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  The dioxygenyl ion, O2+, is a rarely-encountered oxycation in which both oxygen atoms have an oxidation state of +½. It is formally derived from oxygen by the removal of an electron:

O2 → O2+ + e

The energy change for this process is called the ionization energy of the oxygen molecule. Relative to most molecules, this ionization energy is very high 1165 kJ/mol.


Structure and molecular properties

O2+ has a bond order of 2.5, and O−O distance of 112.3 pm. It is has the same number of valence electrons as nitric oxide. The bond energy is 625.1 kJ mol−1 and stretching frequency of 1858 cm−1, both of which are high relative to most molecules.


Dioxygenyl hexafluoroplatinate

The reaction of dioxygen, O2, with platinum hexafluoride, PtF6, yields dioxygenyl hexafluoroplatinate, O2[PtF6]:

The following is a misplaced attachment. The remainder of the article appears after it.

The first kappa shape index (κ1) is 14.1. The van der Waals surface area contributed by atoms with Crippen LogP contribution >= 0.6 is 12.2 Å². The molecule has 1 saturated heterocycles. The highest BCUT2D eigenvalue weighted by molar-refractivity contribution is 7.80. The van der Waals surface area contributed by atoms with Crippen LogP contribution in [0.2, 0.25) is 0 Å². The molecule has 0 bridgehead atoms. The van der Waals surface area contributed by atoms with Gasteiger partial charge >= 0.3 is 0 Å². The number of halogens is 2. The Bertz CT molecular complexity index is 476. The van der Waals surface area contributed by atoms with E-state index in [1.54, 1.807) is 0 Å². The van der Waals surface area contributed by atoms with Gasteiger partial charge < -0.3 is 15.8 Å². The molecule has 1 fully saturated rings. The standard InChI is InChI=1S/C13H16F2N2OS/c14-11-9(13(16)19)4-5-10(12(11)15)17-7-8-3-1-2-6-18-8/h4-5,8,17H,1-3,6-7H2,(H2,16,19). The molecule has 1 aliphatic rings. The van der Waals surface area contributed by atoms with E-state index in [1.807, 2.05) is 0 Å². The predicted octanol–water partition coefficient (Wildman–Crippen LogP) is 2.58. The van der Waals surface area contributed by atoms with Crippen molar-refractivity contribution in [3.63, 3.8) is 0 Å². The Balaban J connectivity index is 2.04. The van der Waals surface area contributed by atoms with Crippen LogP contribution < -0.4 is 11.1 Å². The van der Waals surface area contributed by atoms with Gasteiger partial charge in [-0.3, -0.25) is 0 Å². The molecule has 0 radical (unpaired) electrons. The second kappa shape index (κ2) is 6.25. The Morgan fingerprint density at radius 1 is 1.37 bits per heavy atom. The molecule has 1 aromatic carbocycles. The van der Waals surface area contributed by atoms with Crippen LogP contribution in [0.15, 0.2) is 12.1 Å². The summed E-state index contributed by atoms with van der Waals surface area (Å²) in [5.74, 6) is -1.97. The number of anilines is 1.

O2 + PtF6 → O2[PtF6]

PtF6 is one of the few oxidising agents sufficiently powerful to oxidise O2.

Dioxygenyl hexafluoroplatinate played a pivotal role in the discovery of noble gas compounds. After Neil Bartlett found that PtF6 could oxidise O2 to O2+, he investigated its reaction with noble gases and discovered "xenon hexafluoroplatinate. "

Other compounds

O2+ is also found in the similar compound O2[AsF6], dioxygenyl hexafluoroarsenate.

This article is licensed under the GNU Free Documentation License. It uses material from the Wikipedia article "Dioxygenyl". A list of authors is available in Wikipedia.
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